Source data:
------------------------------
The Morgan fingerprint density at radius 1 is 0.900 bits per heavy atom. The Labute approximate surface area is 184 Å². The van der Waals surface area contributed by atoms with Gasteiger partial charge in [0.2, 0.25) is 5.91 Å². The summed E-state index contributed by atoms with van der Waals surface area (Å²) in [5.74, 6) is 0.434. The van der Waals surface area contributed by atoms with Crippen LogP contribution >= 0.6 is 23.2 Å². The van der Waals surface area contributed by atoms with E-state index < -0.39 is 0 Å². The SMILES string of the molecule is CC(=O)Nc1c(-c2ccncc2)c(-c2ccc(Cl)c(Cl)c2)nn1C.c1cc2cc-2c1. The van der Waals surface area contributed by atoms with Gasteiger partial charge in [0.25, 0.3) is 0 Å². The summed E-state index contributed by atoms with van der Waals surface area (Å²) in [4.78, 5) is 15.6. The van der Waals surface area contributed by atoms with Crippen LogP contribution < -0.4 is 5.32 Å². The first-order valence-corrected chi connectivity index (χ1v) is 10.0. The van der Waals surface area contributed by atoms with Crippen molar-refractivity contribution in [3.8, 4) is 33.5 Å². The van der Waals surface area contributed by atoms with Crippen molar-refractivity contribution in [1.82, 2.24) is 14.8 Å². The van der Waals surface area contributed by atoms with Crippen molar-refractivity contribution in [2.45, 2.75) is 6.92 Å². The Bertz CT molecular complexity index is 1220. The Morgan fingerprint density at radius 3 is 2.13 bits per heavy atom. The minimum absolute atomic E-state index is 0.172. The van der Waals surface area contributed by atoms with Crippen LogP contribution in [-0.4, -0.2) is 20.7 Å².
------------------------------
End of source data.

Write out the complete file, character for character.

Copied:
The Morgan fingerprint density at radius 1 is 0.900 bits per heavy atom. The Labute approximate surface area is 184 Å². The van der Waals surface area contributed by atoms with Gasteiger partial charge in [0.2, 0.25) is 5.91 Å². The summed E-state index contributed by atoms with van der Waals surface area (Å²) in [5.74, 6) is 0.434. The van der Waals surface area contributed by atoms with Crippen LogP contribution >= 0.6 is 23.2 Å². The van der Waals surface area contributed by atoms with E-state index < -0.39 is 0 Å². The SMILES string of the molecule is CC(=O)Nc1c(-c2ccncc2)c(-c2ccc(Cl)c(Cl)c2)nn1C.c1cc2cc-2c1. The van der Waals surface area contributed by atoms with Gasteiger partial charge in [0.25, 0.3) is 0 Å². The summed E-state index contributed by atoms with van der Waals surface area (Å²) in [4.78, 5) is 15.6. The van der Waals surface area contributed by atoms with Crippen LogP contribution < -0.4 is 5.32 Å². The first-order valence-corrected chi connectivity index (χ1v) is 10.0. The van der Waals surface area contributed by atoms with Crippen molar-refractivity contribution in [3.8, 4) is 33.5 Å². The van der Waals surface area contributed by atoms with Crippen molar-refractivity contribution in [1.82, 2.24) is 14.8 Å². The van der Waals surface area contributed by atoms with Crippen molar-refractivity contribution in [2.45, 2.75) is 6.92 Å². The Bertz CT molecular complexity index is 1220. The Morgan fingerprint density at radius 3 is 2.13 bits per heavy atom. The minimum absolute atomic E-state index is 0.172. The van der Waals surface area contributed by atoms with Crippen LogP contribution in [-0.4, -0.2) is 20.7 Å².